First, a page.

In one embodiment, the invention relates to object encoding system that includes a computer that includes a processor, a memory device, wherein the memory device includes instructions that when executed by the processor cause the processor to: select the time, duration, and pattern of a particle or electromagnetic radiation beam before scanning an object; scan an object with the beam such that the beam is on and off for periods of time; and encode a two-dimensional pattern in the object that is selectively readable when exposed to a wavelength of electromagnetic radiation having a wavelength greater than about 700 nm and less than about 400 nm. In one embodiment, the two-dimensional pattern is selected from the group consisting of a quick response code, a one-dimensional bar code, a line, a glyph, a logo, a plurality of lines, or a two-dimensional bar code. In one embodiment, the object includes an element selected from the group consisting of a dopant, a defect, a broken bond, an electron trap and a hole trap. In one embodiment, the method further includes the step of exposing the object to a wavelength of light λ1 and scanning the two-dimensional code using a mobile device.
The figures are not necessarily to scale, emphasis instead generally being placed upon illustrative principles. The figures are to be considered illustrative in all aspects and are not intended to limit the invention, the scope of which is defined only by the claims.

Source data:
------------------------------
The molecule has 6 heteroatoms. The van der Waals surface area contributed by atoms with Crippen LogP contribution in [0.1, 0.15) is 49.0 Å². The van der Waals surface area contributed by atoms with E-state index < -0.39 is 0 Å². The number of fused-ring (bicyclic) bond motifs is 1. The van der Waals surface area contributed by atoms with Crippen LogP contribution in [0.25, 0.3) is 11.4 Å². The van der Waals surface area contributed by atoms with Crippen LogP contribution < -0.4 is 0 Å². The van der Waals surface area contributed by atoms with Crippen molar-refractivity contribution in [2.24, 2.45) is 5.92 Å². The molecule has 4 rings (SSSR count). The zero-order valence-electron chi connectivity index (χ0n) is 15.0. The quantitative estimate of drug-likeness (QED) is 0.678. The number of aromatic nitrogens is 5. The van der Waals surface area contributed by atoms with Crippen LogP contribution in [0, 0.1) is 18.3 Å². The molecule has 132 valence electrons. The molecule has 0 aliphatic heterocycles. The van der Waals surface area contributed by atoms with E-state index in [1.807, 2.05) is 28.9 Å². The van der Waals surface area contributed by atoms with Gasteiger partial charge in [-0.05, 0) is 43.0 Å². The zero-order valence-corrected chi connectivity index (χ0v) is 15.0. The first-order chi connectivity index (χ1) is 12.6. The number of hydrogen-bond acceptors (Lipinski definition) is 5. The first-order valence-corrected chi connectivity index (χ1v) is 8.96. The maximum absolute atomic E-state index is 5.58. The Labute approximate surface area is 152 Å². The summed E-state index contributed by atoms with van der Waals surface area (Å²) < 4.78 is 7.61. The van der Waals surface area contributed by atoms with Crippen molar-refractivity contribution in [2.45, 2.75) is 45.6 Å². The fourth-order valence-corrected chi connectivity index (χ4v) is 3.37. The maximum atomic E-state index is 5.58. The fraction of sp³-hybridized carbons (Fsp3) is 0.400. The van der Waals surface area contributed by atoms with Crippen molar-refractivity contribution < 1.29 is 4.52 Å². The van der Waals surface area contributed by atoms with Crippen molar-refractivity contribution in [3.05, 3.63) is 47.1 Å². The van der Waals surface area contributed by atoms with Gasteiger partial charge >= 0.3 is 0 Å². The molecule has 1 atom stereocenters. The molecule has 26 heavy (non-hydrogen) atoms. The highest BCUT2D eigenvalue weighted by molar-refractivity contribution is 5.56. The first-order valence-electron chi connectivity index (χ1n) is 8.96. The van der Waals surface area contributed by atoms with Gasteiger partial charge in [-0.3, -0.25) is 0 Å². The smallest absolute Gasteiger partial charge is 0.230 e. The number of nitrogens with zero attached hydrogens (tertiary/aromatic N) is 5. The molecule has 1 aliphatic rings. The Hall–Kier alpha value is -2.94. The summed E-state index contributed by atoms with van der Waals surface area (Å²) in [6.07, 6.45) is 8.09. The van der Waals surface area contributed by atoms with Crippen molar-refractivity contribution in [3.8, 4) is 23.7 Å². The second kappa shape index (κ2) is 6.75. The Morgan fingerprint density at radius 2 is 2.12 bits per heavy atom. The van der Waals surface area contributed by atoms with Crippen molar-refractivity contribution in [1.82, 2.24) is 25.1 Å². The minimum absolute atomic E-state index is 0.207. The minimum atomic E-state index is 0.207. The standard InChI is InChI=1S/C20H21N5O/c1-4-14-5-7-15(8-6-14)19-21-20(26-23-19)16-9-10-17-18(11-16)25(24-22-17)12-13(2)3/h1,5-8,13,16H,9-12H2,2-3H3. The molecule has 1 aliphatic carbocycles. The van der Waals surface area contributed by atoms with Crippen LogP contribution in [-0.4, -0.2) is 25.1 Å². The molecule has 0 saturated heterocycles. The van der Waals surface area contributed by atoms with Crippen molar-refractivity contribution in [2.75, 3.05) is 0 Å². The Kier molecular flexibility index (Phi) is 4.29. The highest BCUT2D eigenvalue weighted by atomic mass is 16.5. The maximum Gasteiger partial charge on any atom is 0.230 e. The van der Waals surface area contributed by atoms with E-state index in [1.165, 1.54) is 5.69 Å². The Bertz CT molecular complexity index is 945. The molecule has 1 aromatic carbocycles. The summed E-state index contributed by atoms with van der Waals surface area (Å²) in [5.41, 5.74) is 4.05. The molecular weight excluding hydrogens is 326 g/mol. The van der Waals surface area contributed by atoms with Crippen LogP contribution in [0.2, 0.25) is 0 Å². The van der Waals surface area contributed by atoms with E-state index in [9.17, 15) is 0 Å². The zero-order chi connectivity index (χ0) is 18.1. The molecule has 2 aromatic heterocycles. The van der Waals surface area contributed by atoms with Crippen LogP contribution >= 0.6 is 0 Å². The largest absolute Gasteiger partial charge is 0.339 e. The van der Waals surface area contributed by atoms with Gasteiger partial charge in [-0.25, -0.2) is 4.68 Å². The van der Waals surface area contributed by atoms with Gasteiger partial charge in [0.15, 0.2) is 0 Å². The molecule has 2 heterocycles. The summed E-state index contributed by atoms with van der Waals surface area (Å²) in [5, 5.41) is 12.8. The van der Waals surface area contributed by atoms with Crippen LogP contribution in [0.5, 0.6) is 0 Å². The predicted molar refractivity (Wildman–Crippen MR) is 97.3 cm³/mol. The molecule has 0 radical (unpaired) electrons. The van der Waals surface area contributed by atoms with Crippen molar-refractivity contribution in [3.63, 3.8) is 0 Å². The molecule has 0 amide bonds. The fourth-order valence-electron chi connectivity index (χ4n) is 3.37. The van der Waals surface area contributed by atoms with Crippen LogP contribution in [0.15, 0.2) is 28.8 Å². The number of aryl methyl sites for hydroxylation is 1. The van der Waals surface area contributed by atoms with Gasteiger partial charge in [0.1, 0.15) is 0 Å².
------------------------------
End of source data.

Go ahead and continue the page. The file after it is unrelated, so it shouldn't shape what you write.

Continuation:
The invention will be more completely understood through the following detailed description, which should be read in conjunction with the attached drawings. Detailed embodiments of the invention are disclosed herein; however, it is to be understood that the disclosed embodiments are merely exemplary of the invention, which may be embodied in various forms. Therefore, specific functional details disclosed herein are not to be interpreted as limiting, but merely as a basis for the claims and as a representative basis for teaching one skilled in the art to variously employ the invention in virtually any appropriately detailed embodiment.
In part, embodiments of the invention relate to systems, devices and methods for authenticating and tracking objects having a one or two-dimensional code written in or on the object and which forms part of the object. The code is not visible when viewed by a person under typical lighting conditions. However, in the presence of an ultraviolet light, such as black light, the code or pattern becomes readable. In the case of a Raman signature, the object is scanned and the Raman intensity at a given Raman wavelength is recorded. The intensity modulation can produce a bar code for example as the beam is scanned across the object surface.
For the avoidance of doubt, in this context readable means that it can either be seen by a person or, whether or not a person can see it, the code can be readable by a scanner and/or computer. In one embodiment, a scanner or computer or camera, such as a mobile device camera, can read the code and determine whether or not the object is authentic. The feature of certain code embodiments being substantially invisible when exposed to visible light renders it suitable as a tracking device and as a anti-counterfeiting device or mechanism.